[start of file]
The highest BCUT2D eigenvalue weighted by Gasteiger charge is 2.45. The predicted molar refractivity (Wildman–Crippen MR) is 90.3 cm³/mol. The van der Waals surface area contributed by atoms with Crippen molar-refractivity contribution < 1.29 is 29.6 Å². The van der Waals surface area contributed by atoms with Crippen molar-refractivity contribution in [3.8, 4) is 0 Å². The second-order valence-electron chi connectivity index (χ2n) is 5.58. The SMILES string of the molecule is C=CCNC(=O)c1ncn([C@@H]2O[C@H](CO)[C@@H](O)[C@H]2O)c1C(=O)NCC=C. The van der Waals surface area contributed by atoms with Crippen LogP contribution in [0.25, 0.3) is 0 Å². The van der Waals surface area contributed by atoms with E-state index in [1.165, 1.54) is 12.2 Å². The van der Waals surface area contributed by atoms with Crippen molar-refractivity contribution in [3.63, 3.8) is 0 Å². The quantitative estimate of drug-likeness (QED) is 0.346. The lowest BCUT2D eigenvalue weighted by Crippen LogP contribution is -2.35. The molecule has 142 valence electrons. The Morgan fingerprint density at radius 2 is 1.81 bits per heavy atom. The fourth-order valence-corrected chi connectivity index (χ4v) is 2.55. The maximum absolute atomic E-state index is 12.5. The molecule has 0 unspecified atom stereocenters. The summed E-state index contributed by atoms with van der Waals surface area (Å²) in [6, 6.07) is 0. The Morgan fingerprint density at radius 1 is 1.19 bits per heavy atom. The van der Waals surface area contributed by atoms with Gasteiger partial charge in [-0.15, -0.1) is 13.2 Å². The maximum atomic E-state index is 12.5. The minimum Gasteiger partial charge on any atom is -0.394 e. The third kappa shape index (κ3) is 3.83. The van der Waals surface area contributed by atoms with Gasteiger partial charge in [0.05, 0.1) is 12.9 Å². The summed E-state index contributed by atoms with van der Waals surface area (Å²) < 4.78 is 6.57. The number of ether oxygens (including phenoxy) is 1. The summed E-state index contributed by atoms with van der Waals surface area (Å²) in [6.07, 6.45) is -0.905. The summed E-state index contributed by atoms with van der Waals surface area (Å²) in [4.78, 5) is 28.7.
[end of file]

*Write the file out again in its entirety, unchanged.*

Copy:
The highest BCUT2D eigenvalue weighted by Gasteiger charge is 2.45. The predicted molar refractivity (Wildman–Crippen MR) is 90.3 cm³/mol. The van der Waals surface area contributed by atoms with Crippen molar-refractivity contribution < 1.29 is 29.6 Å². The van der Waals surface area contributed by atoms with Crippen molar-refractivity contribution in [3.8, 4) is 0 Å². The second-order valence-electron chi connectivity index (χ2n) is 5.58. The SMILES string of the molecule is C=CCNC(=O)c1ncn([C@@H]2O[C@H](CO)[C@@H](O)[C@H]2O)c1C(=O)NCC=C. The van der Waals surface area contributed by atoms with Crippen LogP contribution in [0.25, 0.3) is 0 Å². The van der Waals surface area contributed by atoms with E-state index in [1.165, 1.54) is 12.2 Å². The van der Waals surface area contributed by atoms with Crippen molar-refractivity contribution in [3.63, 3.8) is 0 Å². The quantitative estimate of drug-likeness (QED) is 0.346. The lowest BCUT2D eigenvalue weighted by Crippen LogP contribution is -2.35. The molecule has 142 valence electrons. The Morgan fingerprint density at radius 2 is 1.81 bits per heavy atom. The fourth-order valence-corrected chi connectivity index (χ4v) is 2.55. The maximum absolute atomic E-state index is 12.5. The molecule has 0 unspecified atom stereocenters. The summed E-state index contributed by atoms with van der Waals surface area (Å²) in [6, 6.07) is 0. The Morgan fingerprint density at radius 1 is 1.19 bits per heavy atom. The van der Waals surface area contributed by atoms with Gasteiger partial charge in [-0.15, -0.1) is 13.2 Å². The maximum atomic E-state index is 12.5. The minimum Gasteiger partial charge on any atom is -0.394 e. The third kappa shape index (κ3) is 3.83. The van der Waals surface area contributed by atoms with Gasteiger partial charge in [0.05, 0.1) is 12.9 Å². The summed E-state index contributed by atoms with van der Waals surface area (Å²) < 4.78 is 6.57. The number of ether oxygens (including phenoxy) is 1. The summed E-state index contributed by atoms with van der Waals surface area (Å²) in [6.07, 6.45) is -0.905. The summed E-state index contributed by atoms with van der Waals surface area (Å²) in [4.78, 5) is 28.7.